But there is an easier way. Since you need a local representative director anyway (if you have a JSKK with one director, then that person is automatically regarded as the representative director), you can simply elect to have this person be the "promoter," the establisher of the company, with one single share. The promoter can then invite the overseas parent company to subscribe for, say, another 999 shares. Since the parent is not the original promoter, the establishment is considered domestic and the paperwork is substantially lessened. After the subscriptions are filled, the Board can then approve the transfer of the promoter's single share to the parent company. Note that to be able to do this level of transfer, you need to have permission written into the Articles of Incorporation ("Tokibo Tohon"). Once registered, the transfer of the share will give the parent company 100% ownership.

2. Appointing Officers
Commonly, many foreign companies are not comfortable relinquishing complete control to a local President (more commonly known as a Representative Director in Japan). For a start-up, this is probably rightly so. However, the commercial code requires at least one representative director be a resident in Japan, so as to receive notices, sign contracts, and otherwise effect actions on the behalf of the company. Now, this person does not need to be the President, leaving the possibility that the role could be filled by someone at the parent company. However, probably a better way to implement control is to have two representative directors at the same time, one providing the public face and the other providing back-up and controls. Although either representative director can bind the company legally, you can use employment contracts and financial fire-walling (keeping money in separate accounts and needing different signatories) to provide some measure of comfort. A Japanese CEO-elect will not like this arrangement, but if you need safety, then this arrangement could be put in place for a trial period at least.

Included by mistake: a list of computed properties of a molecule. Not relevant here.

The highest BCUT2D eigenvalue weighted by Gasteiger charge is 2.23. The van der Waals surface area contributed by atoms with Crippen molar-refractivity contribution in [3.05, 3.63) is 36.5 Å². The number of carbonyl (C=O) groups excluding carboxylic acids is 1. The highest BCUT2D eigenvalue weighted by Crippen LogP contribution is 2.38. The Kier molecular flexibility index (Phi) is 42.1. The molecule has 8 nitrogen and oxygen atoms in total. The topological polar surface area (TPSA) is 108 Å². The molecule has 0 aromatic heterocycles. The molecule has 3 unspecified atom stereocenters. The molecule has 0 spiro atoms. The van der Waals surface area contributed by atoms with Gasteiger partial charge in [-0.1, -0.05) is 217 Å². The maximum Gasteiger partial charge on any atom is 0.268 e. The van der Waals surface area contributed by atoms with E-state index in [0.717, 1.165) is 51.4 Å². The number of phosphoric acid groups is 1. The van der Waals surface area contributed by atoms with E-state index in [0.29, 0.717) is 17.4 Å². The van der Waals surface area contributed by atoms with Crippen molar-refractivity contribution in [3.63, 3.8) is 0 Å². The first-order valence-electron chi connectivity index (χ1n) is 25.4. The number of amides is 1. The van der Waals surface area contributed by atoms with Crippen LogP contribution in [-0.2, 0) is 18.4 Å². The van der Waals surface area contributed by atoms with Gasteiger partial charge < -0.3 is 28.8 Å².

A Statutory Auditor, if you have a Large Company JSKK or a KKK, may be an investor or a family member of the President or other directors. However, they may not be someone who is concurrently serving as an officer or employee of the company. Thus you need to find someone relatively neutral but who is still willing to take on some risk. Not always an easy thing to do.

3. Naming
There are no particular requirements for someone establishing a company in terms of what name you use. However, as in most countries, it is a good idea to do a proper name search for other firms using the same name. If they operate within your business space and within your ward or prefecture, they could make a claim against you for using a name too similar to their own. As a preventative measure, a Judicial Scrivener can perform a search for you.

4. Capitalization
With the new commercial code, there is now no "right" amount with which to capitalize your company. But our advice is to let tradition speak for you. For over 20 years, JPY10m has been the minimum amount of capitalization for a Kabushiki Kaisha, and thus we recommend that you consider making this your capital level as well. Note that you can use the company capital to cover all costs incurred in setting up the company, as well as the operations of the business after establishment.

In the next issue of J@pan Inc, we go into more detail on the process of setting up a company and the resources that you will need to achieve this. JI --> Go to Part 2 of this article